Jon Lester pitched his butt off and finished 2018 with a stellar 3.32 ERA in 180 innings. But although Lester prevented the same amount of runs as many of the game’s elite starters, the big lefty’s whiff rate was his lowest as a Cub. Why?
The answer is multifaceted and cannot be reduced to a single reason, but Lester’s curveball is one explanation. You have to flip the calendar back to 2013 to find Lester’s whiff rate on the curve as low as it was in 2018.
In order to find out why Lester’s curveball wasn’t inducing whiffs at the same rate it had over the last few years, I used a method called decision tree classification. Specifically, I considered every single Statcast metric and told my computer to find the best predictors of Lester’s curveball whiff rate.
What did the computer say are the greatest predictors of whiffs? The greatest factor for Lester’s curve was vertical release point (release_pos_z), followed by vertical movement (pfx_z). Surprisingly, spin rate wasn’t as important as other numbers. The algorithm my computer came up with accurately predicted whiffs on 67 percent of Lester’s curveballs in 2018.
The single greatest predictor for Lester’s curve was vertical release point, followed by vertical movement. This algorithm accurately predicted whiffs on 67 percent of Lester’s curveballs in 2018.
The image below illustrates the cutoffs for release point and pitch location that best predict whiffs. If Lester’s release point is lower than 5.6795 feet, the model predicts “no whiff” (i.e., 0). But if his release point is greater than 5.6795 feet and thrown with less than -0.71935 of vertical drop, the model predicts no whiff.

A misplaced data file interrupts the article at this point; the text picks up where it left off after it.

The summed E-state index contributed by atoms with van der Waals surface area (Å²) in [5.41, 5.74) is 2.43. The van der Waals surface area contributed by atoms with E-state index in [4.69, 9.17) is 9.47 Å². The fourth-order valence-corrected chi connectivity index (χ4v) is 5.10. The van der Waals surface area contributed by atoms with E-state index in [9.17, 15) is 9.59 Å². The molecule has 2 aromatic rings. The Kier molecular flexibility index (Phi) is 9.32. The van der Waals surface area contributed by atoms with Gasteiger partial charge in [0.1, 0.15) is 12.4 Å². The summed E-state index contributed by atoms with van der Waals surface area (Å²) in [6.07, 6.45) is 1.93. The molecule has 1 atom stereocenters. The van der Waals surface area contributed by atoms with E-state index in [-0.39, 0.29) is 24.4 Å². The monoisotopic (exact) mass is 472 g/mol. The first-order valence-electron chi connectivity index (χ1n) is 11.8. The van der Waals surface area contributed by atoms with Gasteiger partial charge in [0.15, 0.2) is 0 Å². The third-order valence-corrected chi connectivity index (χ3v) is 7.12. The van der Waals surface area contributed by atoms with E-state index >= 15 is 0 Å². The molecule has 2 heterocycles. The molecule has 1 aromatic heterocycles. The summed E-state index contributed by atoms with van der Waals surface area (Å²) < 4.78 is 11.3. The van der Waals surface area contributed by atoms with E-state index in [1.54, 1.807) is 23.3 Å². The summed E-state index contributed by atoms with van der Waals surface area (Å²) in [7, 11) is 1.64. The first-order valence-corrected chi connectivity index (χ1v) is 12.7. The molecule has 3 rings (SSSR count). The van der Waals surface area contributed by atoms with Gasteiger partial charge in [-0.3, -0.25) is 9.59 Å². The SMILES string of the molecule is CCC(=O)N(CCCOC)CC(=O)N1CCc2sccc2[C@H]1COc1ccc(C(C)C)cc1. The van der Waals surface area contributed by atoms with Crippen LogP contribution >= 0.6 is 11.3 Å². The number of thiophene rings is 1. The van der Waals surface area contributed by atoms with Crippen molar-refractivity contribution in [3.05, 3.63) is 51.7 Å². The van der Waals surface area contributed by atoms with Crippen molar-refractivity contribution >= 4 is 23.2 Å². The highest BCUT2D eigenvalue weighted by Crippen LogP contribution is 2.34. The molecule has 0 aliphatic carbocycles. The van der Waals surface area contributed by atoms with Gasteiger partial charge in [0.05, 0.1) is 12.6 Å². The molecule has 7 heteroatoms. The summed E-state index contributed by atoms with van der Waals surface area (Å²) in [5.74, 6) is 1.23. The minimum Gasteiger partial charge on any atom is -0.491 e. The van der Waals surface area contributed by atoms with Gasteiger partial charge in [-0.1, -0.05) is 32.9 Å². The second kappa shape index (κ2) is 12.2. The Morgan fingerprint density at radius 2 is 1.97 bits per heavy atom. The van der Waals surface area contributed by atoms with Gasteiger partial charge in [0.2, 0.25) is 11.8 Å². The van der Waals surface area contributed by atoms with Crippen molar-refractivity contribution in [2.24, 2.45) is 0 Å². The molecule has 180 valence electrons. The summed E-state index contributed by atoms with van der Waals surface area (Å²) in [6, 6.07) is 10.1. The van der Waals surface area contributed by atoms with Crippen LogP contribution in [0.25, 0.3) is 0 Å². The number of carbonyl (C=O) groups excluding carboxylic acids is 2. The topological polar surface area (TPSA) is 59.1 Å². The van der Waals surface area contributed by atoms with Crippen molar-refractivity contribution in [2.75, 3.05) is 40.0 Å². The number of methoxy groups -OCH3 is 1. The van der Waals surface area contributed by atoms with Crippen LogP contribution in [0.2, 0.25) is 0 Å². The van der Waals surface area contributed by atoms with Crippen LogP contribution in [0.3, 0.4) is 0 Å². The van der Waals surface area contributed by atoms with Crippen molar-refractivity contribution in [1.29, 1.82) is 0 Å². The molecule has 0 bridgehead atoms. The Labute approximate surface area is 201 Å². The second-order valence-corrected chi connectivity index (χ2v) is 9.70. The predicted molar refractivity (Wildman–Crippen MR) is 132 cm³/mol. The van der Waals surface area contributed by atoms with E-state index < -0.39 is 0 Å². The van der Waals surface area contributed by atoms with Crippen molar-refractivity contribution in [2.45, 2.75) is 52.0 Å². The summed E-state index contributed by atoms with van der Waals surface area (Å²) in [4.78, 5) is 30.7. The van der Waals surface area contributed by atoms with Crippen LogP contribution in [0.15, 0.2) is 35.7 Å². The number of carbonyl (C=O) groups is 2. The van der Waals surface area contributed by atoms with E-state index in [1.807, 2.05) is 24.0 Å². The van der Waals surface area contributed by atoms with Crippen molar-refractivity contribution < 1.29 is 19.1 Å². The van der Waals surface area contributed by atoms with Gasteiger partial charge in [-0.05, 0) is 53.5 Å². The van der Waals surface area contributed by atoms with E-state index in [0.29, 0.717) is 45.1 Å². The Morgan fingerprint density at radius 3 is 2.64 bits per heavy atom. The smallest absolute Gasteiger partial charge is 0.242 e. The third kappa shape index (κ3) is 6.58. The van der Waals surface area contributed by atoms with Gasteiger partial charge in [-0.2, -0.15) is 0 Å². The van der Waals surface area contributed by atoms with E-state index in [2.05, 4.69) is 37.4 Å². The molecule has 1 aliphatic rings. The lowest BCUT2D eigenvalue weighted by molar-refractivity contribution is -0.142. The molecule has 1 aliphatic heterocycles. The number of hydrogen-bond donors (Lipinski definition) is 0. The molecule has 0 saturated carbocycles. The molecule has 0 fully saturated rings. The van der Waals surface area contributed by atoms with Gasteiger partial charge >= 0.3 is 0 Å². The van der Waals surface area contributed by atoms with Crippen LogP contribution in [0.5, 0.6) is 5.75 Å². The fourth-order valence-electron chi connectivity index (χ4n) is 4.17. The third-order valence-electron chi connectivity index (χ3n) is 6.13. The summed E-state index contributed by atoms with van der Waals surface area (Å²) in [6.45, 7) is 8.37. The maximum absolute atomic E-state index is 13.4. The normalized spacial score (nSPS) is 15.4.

Following down the tree, you can determine which variables at which cutoff predict whiffs. But, above all else, the single greatest predictor is vertical release point.
Even though we focus so much on data derived from Statcast, sometimes it really is just about getting back to basics. Producing the best results could come from something as simple as repeating mechanics. When Lester threw curves with a higher release point, he had a better chance of making the batter whiff. It might just be that simple.
And maybe one reason Lester didn’t whiff as many batters in 2018 compared to 2017 was his lower release point (image below). We’re only talking about a five percent difference, but that could be the primary factor in him generating fewer swinging strikes this past season over the previous one.
It’s nearly impossible to spot differences in release point with the naked eye, but included below are GIFs comparing two different vertical release points. The first is when Lester released above the 5.6795-foot threshold and induced a whiff. The second is when Lester released below that threshold and didn’t induce a whiff.
The velocity and location are essentially the same between the two pitches, though the second curve is slightly higher in the zone. Keep in mind that this is just one example, but I wanted to show video of what could happen if Lester’s release point is lower.
Again, what appears to matter most for Lester is his vertical release point. Perhaps letting go a little higher provides more deception, helps him command better, or generates better spin. Whatever the reason, Lester’s release point is his X-factor. Get him going over the top more and maybe those whiffs will come back in 2019.
*Code available upon request.